Gaining all these valuable insights at a fraction of the cost and in a much faster way are some of the main reasons businesses are becoming more and more interested in DaaS.
Improved data privacy and security
Consumers are becoming more and more interested in how their data is collected, stored, analyzed and shared. Companies such as Facebook and Google, known for harvesting and sharing user data at their own discretion, have faced public scrutiny and legal issues for this, and have since then made changes to improve user data protection.
A 2019 statistic reveals more than half of consumers are now more interested in their data privacy, compared to 2018. To keep up with customer demands for data privacy, companies need to adopt an approach called Data Privacy by Design, which provides a safer, more proactive way to gather and manage user data. This approach allows companies to respect user privacy, while also collecting enough data to train their machine learning models.
The idea behind this is to help businesses collect just enough data to train their models, while also allowing users to opt to erase their data at any time. The ultimate goal is to guarantee reverse-engineering can not identify the users providing this data.
Augmented analytics and data management
Augmented analytics aims to automate the process of finding and revealing important business insights, in order to help leaders make better business decisions. While this is also achievable using manual approaches, augmented analytics does the same job faster and more accurate.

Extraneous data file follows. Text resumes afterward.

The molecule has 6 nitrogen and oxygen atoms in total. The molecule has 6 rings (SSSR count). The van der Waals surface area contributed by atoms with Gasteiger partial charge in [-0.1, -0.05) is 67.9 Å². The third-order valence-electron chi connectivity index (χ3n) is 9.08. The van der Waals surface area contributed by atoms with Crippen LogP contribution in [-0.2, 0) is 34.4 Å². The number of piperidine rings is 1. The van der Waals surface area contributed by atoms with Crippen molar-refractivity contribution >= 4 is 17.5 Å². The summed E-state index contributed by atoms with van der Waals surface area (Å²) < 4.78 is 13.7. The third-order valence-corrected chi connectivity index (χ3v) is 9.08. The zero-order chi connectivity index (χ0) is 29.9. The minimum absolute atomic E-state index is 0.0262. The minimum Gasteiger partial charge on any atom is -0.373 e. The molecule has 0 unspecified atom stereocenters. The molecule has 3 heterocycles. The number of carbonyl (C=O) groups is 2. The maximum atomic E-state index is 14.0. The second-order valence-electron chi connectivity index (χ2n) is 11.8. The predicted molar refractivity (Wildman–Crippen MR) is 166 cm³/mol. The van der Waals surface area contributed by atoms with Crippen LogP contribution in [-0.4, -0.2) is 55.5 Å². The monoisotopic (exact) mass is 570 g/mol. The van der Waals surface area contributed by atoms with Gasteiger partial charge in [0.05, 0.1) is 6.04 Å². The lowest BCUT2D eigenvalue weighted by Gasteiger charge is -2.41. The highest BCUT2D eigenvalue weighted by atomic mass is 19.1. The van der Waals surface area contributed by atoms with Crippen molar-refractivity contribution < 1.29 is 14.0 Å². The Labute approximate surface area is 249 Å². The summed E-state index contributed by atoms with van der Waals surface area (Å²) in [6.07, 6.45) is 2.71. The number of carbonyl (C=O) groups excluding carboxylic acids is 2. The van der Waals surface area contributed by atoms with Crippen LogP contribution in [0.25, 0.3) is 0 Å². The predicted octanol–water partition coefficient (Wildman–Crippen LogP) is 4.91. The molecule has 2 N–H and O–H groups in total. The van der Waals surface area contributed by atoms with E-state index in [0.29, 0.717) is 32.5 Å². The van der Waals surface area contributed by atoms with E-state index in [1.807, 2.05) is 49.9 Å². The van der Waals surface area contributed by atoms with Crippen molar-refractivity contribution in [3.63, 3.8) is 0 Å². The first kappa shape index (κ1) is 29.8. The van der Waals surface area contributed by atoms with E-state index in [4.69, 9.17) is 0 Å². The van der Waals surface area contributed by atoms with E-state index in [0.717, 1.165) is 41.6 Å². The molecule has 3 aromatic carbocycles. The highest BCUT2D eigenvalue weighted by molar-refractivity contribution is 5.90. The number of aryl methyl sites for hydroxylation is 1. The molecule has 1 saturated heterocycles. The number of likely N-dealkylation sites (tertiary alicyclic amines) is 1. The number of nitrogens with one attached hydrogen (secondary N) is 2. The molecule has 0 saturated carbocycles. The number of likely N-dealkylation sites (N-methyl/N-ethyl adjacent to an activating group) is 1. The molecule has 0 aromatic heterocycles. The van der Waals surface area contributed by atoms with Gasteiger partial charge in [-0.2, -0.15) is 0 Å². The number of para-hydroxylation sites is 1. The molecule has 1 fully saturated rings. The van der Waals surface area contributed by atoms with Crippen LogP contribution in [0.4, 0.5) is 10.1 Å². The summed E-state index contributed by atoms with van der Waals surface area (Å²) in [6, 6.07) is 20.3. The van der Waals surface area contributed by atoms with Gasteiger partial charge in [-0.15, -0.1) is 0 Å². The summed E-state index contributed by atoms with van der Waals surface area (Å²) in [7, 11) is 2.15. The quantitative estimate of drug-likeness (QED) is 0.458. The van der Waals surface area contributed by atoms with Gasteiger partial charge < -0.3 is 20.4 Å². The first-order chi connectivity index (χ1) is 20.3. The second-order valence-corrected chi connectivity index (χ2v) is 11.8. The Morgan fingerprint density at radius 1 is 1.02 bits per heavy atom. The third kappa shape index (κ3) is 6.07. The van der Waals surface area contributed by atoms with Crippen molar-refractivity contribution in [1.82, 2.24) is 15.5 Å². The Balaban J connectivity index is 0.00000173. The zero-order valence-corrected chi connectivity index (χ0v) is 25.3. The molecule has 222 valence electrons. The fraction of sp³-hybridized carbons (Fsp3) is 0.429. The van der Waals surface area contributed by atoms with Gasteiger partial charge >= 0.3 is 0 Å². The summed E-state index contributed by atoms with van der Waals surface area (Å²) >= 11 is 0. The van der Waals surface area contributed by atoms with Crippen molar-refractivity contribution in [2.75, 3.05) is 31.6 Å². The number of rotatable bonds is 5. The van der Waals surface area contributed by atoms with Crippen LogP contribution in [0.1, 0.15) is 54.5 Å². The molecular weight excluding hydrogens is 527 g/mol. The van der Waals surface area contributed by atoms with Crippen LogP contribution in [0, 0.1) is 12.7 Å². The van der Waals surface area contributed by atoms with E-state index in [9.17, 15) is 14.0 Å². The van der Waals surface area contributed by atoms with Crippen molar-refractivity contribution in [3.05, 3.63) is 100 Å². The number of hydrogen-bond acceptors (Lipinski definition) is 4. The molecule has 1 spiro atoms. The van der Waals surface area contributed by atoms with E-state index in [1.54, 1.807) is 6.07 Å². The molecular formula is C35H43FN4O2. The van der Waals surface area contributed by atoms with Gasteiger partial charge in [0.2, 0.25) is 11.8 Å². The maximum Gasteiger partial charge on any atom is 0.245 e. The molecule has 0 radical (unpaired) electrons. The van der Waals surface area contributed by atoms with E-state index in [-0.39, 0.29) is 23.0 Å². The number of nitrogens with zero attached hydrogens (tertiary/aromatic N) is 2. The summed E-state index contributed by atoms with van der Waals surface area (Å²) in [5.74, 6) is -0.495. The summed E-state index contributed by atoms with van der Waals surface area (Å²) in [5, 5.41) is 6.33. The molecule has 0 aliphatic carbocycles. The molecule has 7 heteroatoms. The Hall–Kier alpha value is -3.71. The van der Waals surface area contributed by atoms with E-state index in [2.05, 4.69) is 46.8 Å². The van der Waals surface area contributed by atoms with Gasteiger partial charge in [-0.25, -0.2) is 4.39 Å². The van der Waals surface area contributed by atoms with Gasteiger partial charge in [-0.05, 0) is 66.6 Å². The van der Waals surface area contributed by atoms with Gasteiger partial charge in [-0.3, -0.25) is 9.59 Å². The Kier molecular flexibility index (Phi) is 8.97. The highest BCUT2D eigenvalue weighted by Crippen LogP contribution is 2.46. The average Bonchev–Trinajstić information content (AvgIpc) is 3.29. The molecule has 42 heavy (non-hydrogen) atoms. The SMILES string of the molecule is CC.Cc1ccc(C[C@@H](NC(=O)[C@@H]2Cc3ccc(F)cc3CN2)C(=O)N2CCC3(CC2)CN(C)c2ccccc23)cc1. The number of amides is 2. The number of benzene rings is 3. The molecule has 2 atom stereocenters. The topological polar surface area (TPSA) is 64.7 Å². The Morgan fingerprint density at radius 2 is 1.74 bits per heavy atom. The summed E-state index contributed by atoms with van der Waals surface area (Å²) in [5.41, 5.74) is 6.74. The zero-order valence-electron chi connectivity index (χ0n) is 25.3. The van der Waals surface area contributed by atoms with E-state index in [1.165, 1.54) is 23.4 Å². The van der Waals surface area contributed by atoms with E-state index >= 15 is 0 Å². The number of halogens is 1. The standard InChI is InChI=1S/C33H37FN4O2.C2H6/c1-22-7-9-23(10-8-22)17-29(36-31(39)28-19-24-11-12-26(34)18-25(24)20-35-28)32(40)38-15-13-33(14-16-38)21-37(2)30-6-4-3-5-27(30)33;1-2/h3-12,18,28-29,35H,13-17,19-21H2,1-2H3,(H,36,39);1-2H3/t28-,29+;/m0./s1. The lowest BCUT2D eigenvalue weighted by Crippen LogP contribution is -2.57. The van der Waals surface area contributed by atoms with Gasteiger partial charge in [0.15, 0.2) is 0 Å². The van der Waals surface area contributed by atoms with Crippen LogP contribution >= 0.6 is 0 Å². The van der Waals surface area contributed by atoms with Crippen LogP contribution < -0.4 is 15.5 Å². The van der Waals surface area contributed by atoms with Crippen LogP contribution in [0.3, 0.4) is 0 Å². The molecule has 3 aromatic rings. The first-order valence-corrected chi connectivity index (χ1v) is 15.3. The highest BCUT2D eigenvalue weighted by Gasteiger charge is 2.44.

For augmented analytics to work properly, businesses need to shift their approach to a more data-driven culture and propagate it throughout their entire organization.
Data grows at a tremendously rapid pace, making it nearly impossible for organizations to gather the necessary technical skills to keep up with this growth. By adding Artificial Intelligence and Machine Learning to their data management processes, to help gather, store and manage data, technical staff can focus on tasks that require human involvement.
Python takes leading position
Python has grown to be the go-to programming language for data analysts everywhere. In 2019, a survey revealed Python to be the fastest-growing major programming language, earning second place as the most preferred language amongst programmers.
The reason Python has grown to be so popular is its large data science and machine learning libraries, which are all free to use. Python can even be used to develop blockchain applications, and is easy to master, even for beginners.
If things continue to evolve on this trajectory, Python is expected to become the number one programming tool sometime in the next five years.
As businesses continue to develop, they generate more and more data. But without a proper way to gather, store, and analyze these large volumes of data, companies can not benefit from its full potential. Integrating data science into their business processes and keeping up with the changing trends of this market helps companies improve efficiency and stay on top of their competitors, be it large, medium or small businesses.